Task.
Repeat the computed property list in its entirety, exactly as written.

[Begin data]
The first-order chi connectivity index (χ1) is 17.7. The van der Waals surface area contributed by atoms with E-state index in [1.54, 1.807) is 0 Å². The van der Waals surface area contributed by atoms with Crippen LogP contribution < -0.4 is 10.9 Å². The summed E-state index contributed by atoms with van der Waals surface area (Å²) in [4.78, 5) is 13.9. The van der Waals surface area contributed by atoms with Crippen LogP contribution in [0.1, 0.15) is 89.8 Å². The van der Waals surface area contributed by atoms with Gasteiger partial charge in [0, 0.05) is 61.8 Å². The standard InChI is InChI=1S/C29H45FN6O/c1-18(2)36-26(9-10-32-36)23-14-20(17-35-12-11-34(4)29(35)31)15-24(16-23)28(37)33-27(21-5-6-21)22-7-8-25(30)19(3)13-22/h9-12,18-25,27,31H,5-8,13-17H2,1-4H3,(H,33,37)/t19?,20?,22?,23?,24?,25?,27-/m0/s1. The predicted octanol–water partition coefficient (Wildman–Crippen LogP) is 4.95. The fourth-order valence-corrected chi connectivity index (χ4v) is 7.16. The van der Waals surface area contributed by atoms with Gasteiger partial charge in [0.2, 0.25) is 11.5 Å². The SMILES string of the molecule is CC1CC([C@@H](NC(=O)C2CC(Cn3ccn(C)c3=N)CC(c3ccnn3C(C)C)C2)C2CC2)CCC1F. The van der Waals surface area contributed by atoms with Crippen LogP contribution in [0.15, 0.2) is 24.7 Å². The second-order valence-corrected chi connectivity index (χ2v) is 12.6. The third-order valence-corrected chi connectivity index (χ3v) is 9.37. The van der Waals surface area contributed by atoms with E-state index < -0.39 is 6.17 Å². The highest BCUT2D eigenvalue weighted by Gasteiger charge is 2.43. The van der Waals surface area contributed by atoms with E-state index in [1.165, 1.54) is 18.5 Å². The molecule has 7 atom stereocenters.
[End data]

The first-order chi connectivity index (χ1) is 17.7. The van der Waals surface area contributed by atoms with E-state index in [1.54, 1.807) is 0 Å². The van der Waals surface area contributed by atoms with Crippen LogP contribution < -0.4 is 10.9 Å². The summed E-state index contributed by atoms with van der Waals surface area (Å²) in [4.78, 5) is 13.9. The van der Waals surface area contributed by atoms with Crippen LogP contribution in [0.1, 0.15) is 89.8 Å². The van der Waals surface area contributed by atoms with Gasteiger partial charge in [0, 0.05) is 61.8 Å². The standard InChI is InChI=1S/C29H45FN6O/c1-18(2)36-26(9-10-32-36)23-14-20(17-35-12-11-34(4)29(35)31)15-24(16-23)28(37)33-27(21-5-6-21)22-7-8-25(30)19(3)13-22/h9-12,18-25,27,31H,5-8,13-17H2,1-4H3,(H,33,37)/t19?,20?,22?,23?,24?,25?,27-/m0/s1. The predicted octanol–water partition coefficient (Wildman–Crippen LogP) is 4.95. The fourth-order valence-corrected chi connectivity index (χ4v) is 7.16. The van der Waals surface area contributed by atoms with Gasteiger partial charge in [0.2, 0.25) is 11.5 Å². The SMILES string of the molecule is CC1CC([C@@H](NC(=O)C2CC(Cn3ccn(C)c3=N)CC(c3ccnn3C(C)C)C2)C2CC2)CCC1F. The van der Waals surface area contributed by atoms with Crippen LogP contribution in [0.15, 0.2) is 24.7 Å². The second-order valence-corrected chi connectivity index (χ2v) is 12.6. The third-order valence-corrected chi connectivity index (χ3v) is 9.37. The van der Waals surface area contributed by atoms with E-state index < -0.39 is 6.17 Å². The highest BCUT2D eigenvalue weighted by Gasteiger charge is 2.43. The van der Waals surface area contributed by atoms with E-state index in [1.165, 1.54) is 18.5 Å². The molecule has 7 atom stereocenters.